MONDAY, Feb. 2 (HealthDay News) - Wondering whether to partake of that expired yogurt at the back of the fridge? What about that hunk of cheese with the bit of mold on top?
If you're like most Americans, you'll take the chance, a new study shows. In fact, spoiled or past-due foods that most people would quickly reject at the supermarket are much more eagerly consumed once they make it home.
That's because consumers are more likely to eat dubious foods once they actually own them, another sign of how people unconsciously give more value to things that are theirs, researchers say.
"We try to come up with justifications about why it's OK to consume what we already own and downplay the reasons why it might not be OK," said study co-author Lauren Block, a professor of marketing at Baruch College in New York City.
Block and her team aimed to examine the so-called "endowment effect." This refers to the extra value people give to things that they own. Studies have shown, for example, that people will sell a product they own for a much higher price than they'd be willing to pay to buy it from someone else.
In the new study, to be published in the June issue of the Journal of Consumer Research, the Baruch team examined data from 165 students who were questioned about their yogurt preferences. The students were given a yogurt smoothie that was past its "best if enjoyed by" date but was still safe to eat. Those in the "endowed" group were told the yogurt was theirs to keep.
Thirty-eight percent of those in the latter group were willing to drink the smoothie either right then or later. But only 13 percent of the students who didn't own the yogurt were willing to drink the smoothie. Those who were told to keep their smoothie were also less likely to think it would make them sick.
"Our results help explain why a person might consume expired food that they found in the fridge, but not consume expired food found in a friend's fridge," Block said.
People seem to rationalize eating the expired yogurt just as many of us adopt the "five-second rule," which states that food that falls on the floor remains edible if it's just there a few seconds, Block said.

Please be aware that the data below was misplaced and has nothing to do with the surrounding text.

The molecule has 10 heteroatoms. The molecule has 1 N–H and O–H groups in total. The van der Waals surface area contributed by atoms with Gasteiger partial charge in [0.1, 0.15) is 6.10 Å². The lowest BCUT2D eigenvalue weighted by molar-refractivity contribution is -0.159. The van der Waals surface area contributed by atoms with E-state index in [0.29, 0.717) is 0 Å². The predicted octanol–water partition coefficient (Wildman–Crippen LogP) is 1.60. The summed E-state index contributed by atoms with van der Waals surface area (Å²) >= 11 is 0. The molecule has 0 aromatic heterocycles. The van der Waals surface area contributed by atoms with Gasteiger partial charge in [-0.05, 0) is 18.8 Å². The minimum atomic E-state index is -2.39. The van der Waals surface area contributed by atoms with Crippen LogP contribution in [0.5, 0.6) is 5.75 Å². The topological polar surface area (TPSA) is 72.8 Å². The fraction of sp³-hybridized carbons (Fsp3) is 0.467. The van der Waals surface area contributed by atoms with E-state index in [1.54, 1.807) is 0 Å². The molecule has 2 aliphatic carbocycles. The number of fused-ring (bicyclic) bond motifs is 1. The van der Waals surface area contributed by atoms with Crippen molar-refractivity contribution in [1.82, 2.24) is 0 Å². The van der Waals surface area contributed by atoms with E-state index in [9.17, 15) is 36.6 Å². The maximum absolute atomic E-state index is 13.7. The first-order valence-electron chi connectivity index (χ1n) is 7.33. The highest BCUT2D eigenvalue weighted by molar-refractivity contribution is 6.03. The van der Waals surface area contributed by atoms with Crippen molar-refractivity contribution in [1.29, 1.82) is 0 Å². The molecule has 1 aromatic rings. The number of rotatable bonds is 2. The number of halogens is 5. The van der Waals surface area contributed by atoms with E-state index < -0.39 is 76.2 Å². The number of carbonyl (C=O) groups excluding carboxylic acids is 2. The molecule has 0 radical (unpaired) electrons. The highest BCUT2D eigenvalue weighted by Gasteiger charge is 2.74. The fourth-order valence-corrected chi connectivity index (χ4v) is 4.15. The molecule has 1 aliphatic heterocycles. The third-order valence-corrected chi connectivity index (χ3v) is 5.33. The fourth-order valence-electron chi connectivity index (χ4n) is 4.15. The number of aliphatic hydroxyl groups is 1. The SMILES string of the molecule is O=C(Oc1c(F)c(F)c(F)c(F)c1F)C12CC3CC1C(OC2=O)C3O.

The new study has implications for health and safety, experts say, since it suggests that once products make it to consumers' homes, safety labeling such as the "Best Before" date begins to lose its meaning. According to Block, companies could help consumers by doing a better job of communicating information about expiration dates -- and not just when it comes to food.
"For example, many consumers do not know that sunscreen, condoms, fire extinguishers and medicine lose efficacy over time," she said. "Our research suggests that consumers may underestimate the risk associated with using products past their expiration dates, and for some products, this might have a negative consequence."
And what about foods? Fresh, edible products "don't suddenly go bad with overgrowth of bacteria and harmful substances on the expiration date," said Lona Sandon, an assistant professor of clinical nutrition at the University of Texas Southwestern. "But after that freshness date, bacteria may start to grow slowly and ruin the quality of the food."
Canned goods typically have a much longer shelf life, Sandon said, "but leave them too long and you get something that just doesn't taste right. If the can is not dented, bloated, or leaking, the ingredients are probably safe from bacteria," she said. However, "the texture and flavor of the food is likely to be poor. Things like canned tomatoes may start to become more acidic over time. This may not be harmful to your health, but it doesn't taste good."
Learn more about food safety from Fight Bac.
SOURCES: Lauren Block, Ph.D., professor, marketing, Baruch College, City University of New York, New York City; Lona Sandon, M.Ed., R.D., assistant professor, clinical nutrition, University of Texas Southwestern Medical Center at Dallas, and spokeswoman, American Dietetic Association; June 2009 Journal of Consumer Research
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